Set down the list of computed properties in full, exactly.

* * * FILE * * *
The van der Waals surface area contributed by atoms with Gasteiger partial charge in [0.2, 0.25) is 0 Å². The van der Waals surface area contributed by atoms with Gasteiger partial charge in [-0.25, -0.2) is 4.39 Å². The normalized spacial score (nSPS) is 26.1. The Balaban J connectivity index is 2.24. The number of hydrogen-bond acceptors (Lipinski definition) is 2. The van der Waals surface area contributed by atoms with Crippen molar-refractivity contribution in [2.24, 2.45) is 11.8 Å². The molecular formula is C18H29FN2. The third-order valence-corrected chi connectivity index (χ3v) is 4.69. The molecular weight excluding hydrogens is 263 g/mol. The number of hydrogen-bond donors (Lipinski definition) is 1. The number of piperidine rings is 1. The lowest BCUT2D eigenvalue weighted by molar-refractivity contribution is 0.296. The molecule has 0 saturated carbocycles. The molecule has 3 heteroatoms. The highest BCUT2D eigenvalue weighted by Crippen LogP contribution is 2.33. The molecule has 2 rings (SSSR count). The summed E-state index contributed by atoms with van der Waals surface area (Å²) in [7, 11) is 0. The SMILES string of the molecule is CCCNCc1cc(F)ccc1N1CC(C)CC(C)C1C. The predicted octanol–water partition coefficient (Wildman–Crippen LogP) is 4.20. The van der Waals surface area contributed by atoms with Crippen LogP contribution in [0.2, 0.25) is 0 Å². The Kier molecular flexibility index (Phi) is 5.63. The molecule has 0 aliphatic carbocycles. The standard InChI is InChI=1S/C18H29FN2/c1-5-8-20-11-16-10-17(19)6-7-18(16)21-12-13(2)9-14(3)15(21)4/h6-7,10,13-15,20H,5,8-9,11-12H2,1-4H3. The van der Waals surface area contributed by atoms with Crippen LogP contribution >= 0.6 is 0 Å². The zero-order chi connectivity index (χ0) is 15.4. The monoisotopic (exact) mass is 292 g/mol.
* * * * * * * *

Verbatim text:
The van der Waals surface area contributed by atoms with Gasteiger partial charge in [0.2, 0.25) is 0 Å². The van der Waals surface area contributed by atoms with Gasteiger partial charge in [-0.25, -0.2) is 4.39 Å². The normalized spacial score (nSPS) is 26.1. The Balaban J connectivity index is 2.24. The number of hydrogen-bond acceptors (Lipinski definition) is 2. The van der Waals surface area contributed by atoms with Crippen molar-refractivity contribution in [2.24, 2.45) is 11.8 Å². The molecular formula is C18H29FN2. The third-order valence-corrected chi connectivity index (χ3v) is 4.69. The molecular weight excluding hydrogens is 263 g/mol. The number of hydrogen-bond donors (Lipinski definition) is 1. The number of piperidine rings is 1. The lowest BCUT2D eigenvalue weighted by molar-refractivity contribution is 0.296. The molecule has 0 saturated carbocycles. The molecule has 3 heteroatoms. The highest BCUT2D eigenvalue weighted by Crippen LogP contribution is 2.33. The molecule has 2 rings (SSSR count). The summed E-state index contributed by atoms with van der Waals surface area (Å²) in [7, 11) is 0. The SMILES string of the molecule is CCCNCc1cc(F)ccc1N1CC(C)CC(C)C1C. The predicted octanol–water partition coefficient (Wildman–Crippen LogP) is 4.20. The van der Waals surface area contributed by atoms with Crippen LogP contribution in [0.2, 0.25) is 0 Å². The Kier molecular flexibility index (Phi) is 5.63. The molecule has 0 aliphatic carbocycles. The standard InChI is InChI=1S/C18H29FN2/c1-5-8-20-11-16-10-17(19)6-7-18(16)21-12-13(2)9-14(3)15(21)4/h6-7,10,13-15,20H,5,8-9,11-12H2,1-4H3. The van der Waals surface area contributed by atoms with Crippen LogP contribution >= 0.6 is 0 Å². The zero-order chi connectivity index (χ0) is 15.4. The monoisotopic (exact) mass is 292 g/mol.